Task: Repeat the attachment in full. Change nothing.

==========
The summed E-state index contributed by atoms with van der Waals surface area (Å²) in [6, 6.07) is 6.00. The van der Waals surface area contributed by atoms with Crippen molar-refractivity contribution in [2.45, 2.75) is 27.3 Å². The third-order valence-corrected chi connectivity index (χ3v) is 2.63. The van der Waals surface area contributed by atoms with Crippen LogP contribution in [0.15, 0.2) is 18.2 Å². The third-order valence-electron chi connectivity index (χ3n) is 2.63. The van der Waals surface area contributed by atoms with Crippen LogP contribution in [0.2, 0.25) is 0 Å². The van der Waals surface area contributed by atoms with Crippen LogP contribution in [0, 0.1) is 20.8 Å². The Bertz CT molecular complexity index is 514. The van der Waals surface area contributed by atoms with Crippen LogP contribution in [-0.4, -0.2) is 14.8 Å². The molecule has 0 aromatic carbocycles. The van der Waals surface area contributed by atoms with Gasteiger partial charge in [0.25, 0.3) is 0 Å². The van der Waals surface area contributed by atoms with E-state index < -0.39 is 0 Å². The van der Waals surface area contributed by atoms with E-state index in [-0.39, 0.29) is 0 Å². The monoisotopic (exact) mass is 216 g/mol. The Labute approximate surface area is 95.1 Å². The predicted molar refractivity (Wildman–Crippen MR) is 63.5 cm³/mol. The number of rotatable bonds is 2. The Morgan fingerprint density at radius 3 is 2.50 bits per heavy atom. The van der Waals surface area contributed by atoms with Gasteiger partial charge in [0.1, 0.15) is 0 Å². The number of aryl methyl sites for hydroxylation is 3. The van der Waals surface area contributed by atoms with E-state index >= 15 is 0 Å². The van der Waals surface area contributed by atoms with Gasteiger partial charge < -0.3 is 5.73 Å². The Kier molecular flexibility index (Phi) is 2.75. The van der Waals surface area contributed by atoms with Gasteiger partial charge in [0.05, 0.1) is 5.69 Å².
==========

The summed E-state index contributed by atoms with van der Waals surface area (Å²) in [6, 6.07) is 6.00. The van der Waals surface area contributed by atoms with Crippen molar-refractivity contribution in [2.45, 2.75) is 27.3 Å². The third-order valence-corrected chi connectivity index (χ3v) is 2.63. The van der Waals surface area contributed by atoms with Crippen LogP contribution in [0.15, 0.2) is 18.2 Å². The third-order valence-electron chi connectivity index (χ3n) is 2.63. The van der Waals surface area contributed by atoms with Crippen LogP contribution in [0.2, 0.25) is 0 Å². The van der Waals surface area contributed by atoms with Crippen LogP contribution in [0, 0.1) is 20.8 Å². The Bertz CT molecular complexity index is 514. The van der Waals surface area contributed by atoms with Crippen LogP contribution in [-0.4, -0.2) is 14.8 Å². The molecule has 0 aromatic carbocycles. The van der Waals surface area contributed by atoms with Gasteiger partial charge in [0.25, 0.3) is 0 Å². The van der Waals surface area contributed by atoms with E-state index < -0.39 is 0 Å². The van der Waals surface area contributed by atoms with E-state index in [-0.39, 0.29) is 0 Å². The monoisotopic (exact) mass is 216 g/mol. The Labute approximate surface area is 95.1 Å². The predicted molar refractivity (Wildman–Crippen MR) is 63.5 cm³/mol. The number of rotatable bonds is 2. The Morgan fingerprint density at radius 3 is 2.50 bits per heavy atom. The van der Waals surface area contributed by atoms with Gasteiger partial charge in [0.1, 0.15) is 0 Å². The number of aryl methyl sites for hydroxylation is 3. The van der Waals surface area contributed by atoms with E-state index >= 15 is 0 Å². The van der Waals surface area contributed by atoms with Gasteiger partial charge < -0.3 is 5.73 Å². The Kier molecular flexibility index (Phi) is 2.75. The van der Waals surface area contributed by atoms with Gasteiger partial charge in [0.05, 0.1) is 5.69 Å².